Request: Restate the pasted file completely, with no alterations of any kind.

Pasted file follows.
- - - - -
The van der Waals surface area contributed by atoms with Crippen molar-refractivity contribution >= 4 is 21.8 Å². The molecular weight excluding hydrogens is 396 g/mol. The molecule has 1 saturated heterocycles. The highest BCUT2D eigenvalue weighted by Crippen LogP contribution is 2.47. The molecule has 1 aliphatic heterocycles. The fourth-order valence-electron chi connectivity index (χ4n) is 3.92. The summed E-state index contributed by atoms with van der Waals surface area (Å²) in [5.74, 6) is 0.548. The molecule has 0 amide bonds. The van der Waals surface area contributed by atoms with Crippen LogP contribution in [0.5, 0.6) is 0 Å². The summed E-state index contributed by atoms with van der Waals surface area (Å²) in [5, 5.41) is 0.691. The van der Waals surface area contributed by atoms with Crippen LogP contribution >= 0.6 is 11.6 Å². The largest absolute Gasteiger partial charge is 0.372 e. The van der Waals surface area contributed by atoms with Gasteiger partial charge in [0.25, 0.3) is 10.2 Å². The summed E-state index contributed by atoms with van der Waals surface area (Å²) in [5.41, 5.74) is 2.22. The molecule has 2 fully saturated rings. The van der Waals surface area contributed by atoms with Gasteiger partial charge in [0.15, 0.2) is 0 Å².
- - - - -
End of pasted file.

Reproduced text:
The van der Waals surface area contributed by atoms with Crippen molar-refractivity contribution >= 4 is 21.8 Å². The molecular weight excluding hydrogens is 396 g/mol. The molecule has 1 saturated heterocycles. The highest BCUT2D eigenvalue weighted by Crippen LogP contribution is 2.47. The molecule has 1 aliphatic heterocycles. The fourth-order valence-electron chi connectivity index (χ4n) is 3.92. The summed E-state index contributed by atoms with van der Waals surface area (Å²) in [5.74, 6) is 0.548. The molecule has 0 amide bonds. The van der Waals surface area contributed by atoms with Crippen LogP contribution in [0.5, 0.6) is 0 Å². The summed E-state index contributed by atoms with van der Waals surface area (Å²) in [5, 5.41) is 0.691. The van der Waals surface area contributed by atoms with Crippen LogP contribution >= 0.6 is 11.6 Å². The largest absolute Gasteiger partial charge is 0.372 e. The van der Waals surface area contributed by atoms with Gasteiger partial charge in [0.25, 0.3) is 10.2 Å². The summed E-state index contributed by atoms with van der Waals surface area (Å²) in [5.41, 5.74) is 2.22. The molecule has 2 fully saturated rings. The van der Waals surface area contributed by atoms with Gasteiger partial charge in [0.15, 0.2) is 0 Å².